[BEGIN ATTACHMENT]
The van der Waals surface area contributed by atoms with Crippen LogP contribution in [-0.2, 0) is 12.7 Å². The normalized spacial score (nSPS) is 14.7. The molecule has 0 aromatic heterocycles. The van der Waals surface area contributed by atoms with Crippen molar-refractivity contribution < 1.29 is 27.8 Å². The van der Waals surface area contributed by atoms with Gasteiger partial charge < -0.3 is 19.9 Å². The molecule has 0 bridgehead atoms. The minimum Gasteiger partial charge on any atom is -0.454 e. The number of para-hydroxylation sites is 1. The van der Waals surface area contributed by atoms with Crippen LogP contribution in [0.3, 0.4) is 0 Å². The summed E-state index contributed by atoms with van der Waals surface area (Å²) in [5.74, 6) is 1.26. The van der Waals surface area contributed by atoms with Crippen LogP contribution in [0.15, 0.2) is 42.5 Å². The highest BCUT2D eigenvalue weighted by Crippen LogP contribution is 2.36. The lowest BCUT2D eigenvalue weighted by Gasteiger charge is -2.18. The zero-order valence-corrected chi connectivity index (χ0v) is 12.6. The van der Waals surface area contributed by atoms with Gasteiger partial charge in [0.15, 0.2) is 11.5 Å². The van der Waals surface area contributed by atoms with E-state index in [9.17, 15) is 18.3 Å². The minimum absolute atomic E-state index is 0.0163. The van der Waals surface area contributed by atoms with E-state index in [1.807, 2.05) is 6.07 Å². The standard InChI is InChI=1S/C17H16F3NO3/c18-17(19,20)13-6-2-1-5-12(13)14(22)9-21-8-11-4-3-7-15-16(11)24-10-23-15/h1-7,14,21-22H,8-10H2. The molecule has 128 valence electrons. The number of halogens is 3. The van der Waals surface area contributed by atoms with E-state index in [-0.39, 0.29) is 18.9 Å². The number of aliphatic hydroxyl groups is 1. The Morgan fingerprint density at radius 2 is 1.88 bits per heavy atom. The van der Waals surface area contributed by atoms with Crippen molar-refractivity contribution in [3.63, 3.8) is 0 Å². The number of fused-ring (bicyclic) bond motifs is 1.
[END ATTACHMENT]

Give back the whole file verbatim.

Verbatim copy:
The van der Waals surface area contributed by atoms with Crippen LogP contribution in [-0.2, 0) is 12.7 Å². The normalized spacial score (nSPS) is 14.7. The molecule has 0 aromatic heterocycles. The van der Waals surface area contributed by atoms with Crippen molar-refractivity contribution < 1.29 is 27.8 Å². The van der Waals surface area contributed by atoms with Gasteiger partial charge < -0.3 is 19.9 Å². The molecule has 0 bridgehead atoms. The minimum Gasteiger partial charge on any atom is -0.454 e. The number of para-hydroxylation sites is 1. The van der Waals surface area contributed by atoms with Crippen LogP contribution in [0.3, 0.4) is 0 Å². The summed E-state index contributed by atoms with van der Waals surface area (Å²) in [5.74, 6) is 1.26. The van der Waals surface area contributed by atoms with Crippen LogP contribution in [0.15, 0.2) is 42.5 Å². The highest BCUT2D eigenvalue weighted by Crippen LogP contribution is 2.36. The lowest BCUT2D eigenvalue weighted by Gasteiger charge is -2.18. The zero-order valence-corrected chi connectivity index (χ0v) is 12.6. The van der Waals surface area contributed by atoms with Gasteiger partial charge in [0.15, 0.2) is 11.5 Å². The van der Waals surface area contributed by atoms with E-state index in [9.17, 15) is 18.3 Å². The minimum absolute atomic E-state index is 0.0163. The van der Waals surface area contributed by atoms with E-state index in [1.807, 2.05) is 6.07 Å². The standard InChI is InChI=1S/C17H16F3NO3/c18-17(19,20)13-6-2-1-5-12(13)14(22)9-21-8-11-4-3-7-15-16(11)24-10-23-15/h1-7,14,21-22H,8-10H2. The molecule has 128 valence electrons. The number of halogens is 3. The van der Waals surface area contributed by atoms with E-state index in [-0.39, 0.29) is 18.9 Å². The number of aliphatic hydroxyl groups is 1. The Morgan fingerprint density at radius 2 is 1.88 bits per heavy atom. The van der Waals surface area contributed by atoms with Crippen molar-refractivity contribution in [3.63, 3.8) is 0 Å². The number of fused-ring (bicyclic) bond motifs is 1.